enigma enigma
 e-nig'-ma from Gk. ainos, "fable"
Also sp. aenigma
sermo obscurus
the riddle, dark saying

Obscuring one's meaning by presenting it within a riddle or by means of metaphors that purposefully challenge the reader or hearer to understand.
  An enigma may simply mean the presentation of a paradox:
Those hunger most who are most full.

An enigma often takes the form of providing descriptive attributes but leaving to the audience to guess what it is that could have those attributes (which are sometimes apparently contradictory):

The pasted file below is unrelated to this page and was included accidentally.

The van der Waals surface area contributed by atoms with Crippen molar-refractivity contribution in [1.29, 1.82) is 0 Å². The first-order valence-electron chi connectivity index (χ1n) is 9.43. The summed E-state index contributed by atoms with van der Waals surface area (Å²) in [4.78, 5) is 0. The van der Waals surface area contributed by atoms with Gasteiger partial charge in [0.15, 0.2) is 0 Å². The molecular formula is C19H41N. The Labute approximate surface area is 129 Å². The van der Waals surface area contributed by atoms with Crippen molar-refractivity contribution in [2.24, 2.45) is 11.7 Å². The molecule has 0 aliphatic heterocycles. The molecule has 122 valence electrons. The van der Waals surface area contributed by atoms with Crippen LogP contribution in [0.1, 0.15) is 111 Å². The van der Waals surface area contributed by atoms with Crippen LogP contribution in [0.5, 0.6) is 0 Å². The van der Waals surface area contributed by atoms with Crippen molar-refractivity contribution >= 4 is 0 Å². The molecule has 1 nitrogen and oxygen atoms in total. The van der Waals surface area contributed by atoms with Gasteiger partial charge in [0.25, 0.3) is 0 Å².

Rain is spent.
Now colors bent
Frame a clear, blue sky.
[answer: a rainbow]

Enigma also occurs when tropes are used in series, each of which is fairly clear, but their combined effect teases with its obscurity. In this example, periphrasis (or antonomasia) is employed repeatedly to bring about enigma:
Elizabeth Taylor, twice Cleopatra to her Anthony, never quite reconciled her Marilyn Monroe with her Scarlett O'Hara.

Related Figures

  Sources: Quintilian 8.6.52-53; Bede 616;Trebizond 61v ("aenigma"); Susenbrotus (1540) 14 ("aenigma"); Sherry (1550) 45 ("aenigma," "sermo obscurus"); Peacham (1577) D2r; Putt. (1589) 198 ("enigma," "the riddle"); Day 1599 80 ("aenigma")

Creative Commons License
This work is licensed under a Creative Commons Attribution 3.0 License.
Gideon O. Burton, Brigham Young University
Please cite "Silva Rhetoricae" (rhetoric.byu.edu)

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